Selina Dogan, an ethnic Armenian ex-MP from the main opposition CHP party, agreed that her community's silence since Biden's announcement was part of an attempt at self-preservation.
Armenians have remained discreet "to maintain their presence in these lands," said Dogan, who is now a municipal assembly member representing a district on the European side of Istanbul where many Armenians live.
In Turkey, "hate speech is glorified", said Dogan.
Paramaz Mercan, a 50-year-old Armenian who lives in the mostly Kurdish southeastern city of Diyarbakir, said his attempts to relate the way his community felt to the media did not end well.
"On one particular occasion, I expressed a thought and said I wanted to live my own culture, which prompted some to say that I should be deported," he recalled.
How leaders grapple with the Armenian genocide
Turkey furiously rejects the mass killings of Armenians between 1915 and 1917 as genocide, although it does acknowledge many were massacred.
With US President Joe Biden expected to formally recognize it as genocide on Sunday we look at how other countries have handled the painful issue.
Genocide or massacres?
It is estimated that as many as 1.5 million Armenians were killed during World War I by Ottoman troops or irregulars.
Turkey -- which emerged from the collapse of the Ottoman Empire in 1920 -- admits that 300,000 Armenians may have died in civil war and famine.
But it denies there was genocide.
Large numbers of Armenians had already been massacred between 1894 and 1896 under Sultan Abdul Hamid II, with some saying as many as 300,000 died.
Turkey says the Armenians collaborated with the Russian enemy during World War I, and that tens of thousands of Turks were killed at their hands.
On April 24, 1915 thousands of Armenians suspected of being hostile to Ottoman rule were rounded up.
The Armenian population of Anatolia and Cilicia was then deported into the Mesopotamian desert "for reasons of internal security".
A large number died on the way or in detention camps. Many were shot, burned alive, drowned, poisoned, or fell victim to disease, according to foreign diplomats and intelligence services at the time.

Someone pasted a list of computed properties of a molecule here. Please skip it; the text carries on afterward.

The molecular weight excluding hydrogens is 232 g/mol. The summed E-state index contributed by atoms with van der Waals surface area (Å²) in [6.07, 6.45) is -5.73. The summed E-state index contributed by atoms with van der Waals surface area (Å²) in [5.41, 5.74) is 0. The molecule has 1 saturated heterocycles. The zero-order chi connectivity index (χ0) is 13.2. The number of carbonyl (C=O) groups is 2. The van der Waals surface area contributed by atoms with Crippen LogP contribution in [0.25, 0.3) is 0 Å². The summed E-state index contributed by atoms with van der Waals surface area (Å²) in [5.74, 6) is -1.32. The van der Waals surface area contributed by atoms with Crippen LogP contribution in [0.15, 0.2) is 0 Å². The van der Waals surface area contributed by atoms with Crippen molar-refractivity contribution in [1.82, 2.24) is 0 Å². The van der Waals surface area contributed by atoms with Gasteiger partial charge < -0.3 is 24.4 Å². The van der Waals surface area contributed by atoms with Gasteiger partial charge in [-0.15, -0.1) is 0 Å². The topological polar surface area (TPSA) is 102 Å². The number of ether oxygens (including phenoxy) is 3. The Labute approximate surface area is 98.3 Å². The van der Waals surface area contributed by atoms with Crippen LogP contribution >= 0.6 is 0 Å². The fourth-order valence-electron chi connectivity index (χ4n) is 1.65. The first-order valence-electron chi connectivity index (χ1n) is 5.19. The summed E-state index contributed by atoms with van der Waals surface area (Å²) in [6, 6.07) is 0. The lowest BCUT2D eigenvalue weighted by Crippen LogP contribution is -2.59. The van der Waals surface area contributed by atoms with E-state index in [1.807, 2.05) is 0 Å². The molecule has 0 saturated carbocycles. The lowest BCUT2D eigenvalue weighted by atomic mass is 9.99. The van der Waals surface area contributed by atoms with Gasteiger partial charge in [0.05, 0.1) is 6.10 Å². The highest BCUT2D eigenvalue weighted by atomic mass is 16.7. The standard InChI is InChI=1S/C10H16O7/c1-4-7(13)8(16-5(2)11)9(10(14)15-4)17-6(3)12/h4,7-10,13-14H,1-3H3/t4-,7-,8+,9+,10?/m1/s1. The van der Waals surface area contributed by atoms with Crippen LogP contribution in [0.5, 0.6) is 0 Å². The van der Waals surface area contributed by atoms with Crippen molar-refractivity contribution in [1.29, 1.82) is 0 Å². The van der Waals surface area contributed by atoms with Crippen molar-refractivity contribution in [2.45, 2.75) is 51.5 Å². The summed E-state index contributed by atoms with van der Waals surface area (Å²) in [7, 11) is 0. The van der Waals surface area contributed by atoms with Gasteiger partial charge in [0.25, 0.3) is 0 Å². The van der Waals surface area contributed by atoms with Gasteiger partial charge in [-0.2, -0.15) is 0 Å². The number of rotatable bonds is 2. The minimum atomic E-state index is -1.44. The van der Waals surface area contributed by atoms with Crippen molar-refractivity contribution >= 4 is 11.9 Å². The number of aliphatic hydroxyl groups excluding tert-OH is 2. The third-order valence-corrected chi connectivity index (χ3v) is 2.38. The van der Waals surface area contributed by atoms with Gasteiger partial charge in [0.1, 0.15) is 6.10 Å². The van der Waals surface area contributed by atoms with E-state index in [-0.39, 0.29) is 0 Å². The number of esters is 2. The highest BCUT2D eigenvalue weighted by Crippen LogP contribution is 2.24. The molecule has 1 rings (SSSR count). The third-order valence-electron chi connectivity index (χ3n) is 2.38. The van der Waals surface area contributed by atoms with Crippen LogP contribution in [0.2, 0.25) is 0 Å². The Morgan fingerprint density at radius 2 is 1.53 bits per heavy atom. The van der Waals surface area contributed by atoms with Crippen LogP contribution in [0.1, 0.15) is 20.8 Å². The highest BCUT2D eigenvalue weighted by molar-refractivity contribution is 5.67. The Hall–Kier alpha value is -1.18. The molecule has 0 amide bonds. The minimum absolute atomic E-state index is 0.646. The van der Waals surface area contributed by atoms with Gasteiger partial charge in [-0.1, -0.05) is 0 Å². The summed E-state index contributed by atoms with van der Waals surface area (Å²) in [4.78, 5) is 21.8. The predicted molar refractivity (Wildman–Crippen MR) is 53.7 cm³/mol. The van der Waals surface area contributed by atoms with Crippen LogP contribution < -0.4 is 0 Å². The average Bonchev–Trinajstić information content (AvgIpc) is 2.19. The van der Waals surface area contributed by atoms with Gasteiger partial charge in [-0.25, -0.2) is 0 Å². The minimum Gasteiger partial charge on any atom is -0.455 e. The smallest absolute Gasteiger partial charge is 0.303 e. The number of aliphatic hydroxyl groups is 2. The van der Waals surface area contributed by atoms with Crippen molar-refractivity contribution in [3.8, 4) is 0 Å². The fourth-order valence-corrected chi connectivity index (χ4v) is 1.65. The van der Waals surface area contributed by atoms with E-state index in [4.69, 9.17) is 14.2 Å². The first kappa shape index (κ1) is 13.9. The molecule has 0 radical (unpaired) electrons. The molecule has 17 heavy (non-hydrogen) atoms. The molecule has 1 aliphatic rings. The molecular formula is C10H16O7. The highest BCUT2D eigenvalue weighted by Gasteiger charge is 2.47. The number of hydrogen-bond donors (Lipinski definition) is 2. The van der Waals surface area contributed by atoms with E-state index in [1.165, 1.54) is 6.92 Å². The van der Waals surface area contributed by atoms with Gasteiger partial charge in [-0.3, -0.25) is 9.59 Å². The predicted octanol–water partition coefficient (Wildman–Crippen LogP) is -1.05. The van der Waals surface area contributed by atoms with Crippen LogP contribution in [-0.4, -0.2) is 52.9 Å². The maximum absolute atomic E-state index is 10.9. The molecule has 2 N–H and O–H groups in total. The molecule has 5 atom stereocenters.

Turkey's defeat in the war led to the creation of a short-lived independent Armenian state in 1918.
Armenians have long sought international recognition of the events as genocide, defined in a 1948 UN convention as acts "committed with intent to destroy, in whole or part, a national, ethnical, racial or religious group."
In 1965 Uruguay became the first country to do so. The European Parliament recognized the killings as genocide in 1987 and France was the first major European country to apply the term in 2001.
Parliaments in nearly 30 countries have since passed laws, resolutions, or motions recognizing the genocide.
In some cases, however, only one chamber has passed a vote or it has been defined as non-binding, allowing the government to keep some distance.
These include Russia, Germany, Brazil, Sweden, Argentina, Austria, Lebanon, and The Netherlands.
Some countries go even further and punish genocide denials, such as Cyprus, Slovakia, and Switzerland.
However, the European Court of Human Rights ruled in 2015 that Switzerland's 2007 conviction of a Turkish politician for calling the genocide a "great international lie" was an infringement of the right to free speech.
Pope speaks out
On the 100th anniversary of the killings in 2015, Pope Francis described them as "the first genocide of the 20th century".
He was the first pontiff to speak out so clearly on the issue.
Germany's lower house recognized the killings as genocide a year later, although the government said the vote was not legally binding.